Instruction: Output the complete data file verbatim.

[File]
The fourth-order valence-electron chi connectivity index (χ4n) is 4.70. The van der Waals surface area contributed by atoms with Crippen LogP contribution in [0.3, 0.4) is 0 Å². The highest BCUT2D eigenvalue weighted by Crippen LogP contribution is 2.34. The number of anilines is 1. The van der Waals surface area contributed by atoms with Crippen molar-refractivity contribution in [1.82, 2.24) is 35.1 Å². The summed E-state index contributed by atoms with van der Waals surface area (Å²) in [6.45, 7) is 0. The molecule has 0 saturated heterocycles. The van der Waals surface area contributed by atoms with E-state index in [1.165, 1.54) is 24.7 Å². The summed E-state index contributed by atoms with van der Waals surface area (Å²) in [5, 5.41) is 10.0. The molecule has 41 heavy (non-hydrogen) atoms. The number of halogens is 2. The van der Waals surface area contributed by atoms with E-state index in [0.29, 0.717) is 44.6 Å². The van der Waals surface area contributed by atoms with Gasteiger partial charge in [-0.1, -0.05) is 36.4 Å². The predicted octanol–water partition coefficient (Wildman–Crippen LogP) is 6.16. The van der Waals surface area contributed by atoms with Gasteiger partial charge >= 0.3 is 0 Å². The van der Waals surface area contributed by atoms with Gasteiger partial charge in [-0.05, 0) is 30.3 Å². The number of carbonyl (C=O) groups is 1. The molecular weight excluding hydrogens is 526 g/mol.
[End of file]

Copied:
The fourth-order valence-electron chi connectivity index (χ4n) is 4.70. The van der Waals surface area contributed by atoms with Crippen LogP contribution in [0.3, 0.4) is 0 Å². The highest BCUT2D eigenvalue weighted by Crippen LogP contribution is 2.34. The number of anilines is 1. The van der Waals surface area contributed by atoms with Crippen molar-refractivity contribution in [1.82, 2.24) is 35.1 Å². The summed E-state index contributed by atoms with van der Waals surface area (Å²) in [6.45, 7) is 0. The molecule has 0 saturated heterocycles. The van der Waals surface area contributed by atoms with E-state index in [1.165, 1.54) is 24.7 Å². The summed E-state index contributed by atoms with van der Waals surface area (Å²) in [5, 5.41) is 10.0. The molecule has 41 heavy (non-hydrogen) atoms. The number of halogens is 2. The van der Waals surface area contributed by atoms with E-state index in [0.29, 0.717) is 44.6 Å². The van der Waals surface area contributed by atoms with Gasteiger partial charge in [-0.1, -0.05) is 36.4 Å². The predicted octanol–water partition coefficient (Wildman–Crippen LogP) is 6.16. The van der Waals surface area contributed by atoms with Gasteiger partial charge >= 0.3 is 0 Å². The van der Waals surface area contributed by atoms with Gasteiger partial charge in [-0.05, 0) is 30.3 Å². The number of carbonyl (C=O) groups is 1. The molecular weight excluding hydrogens is 526 g/mol.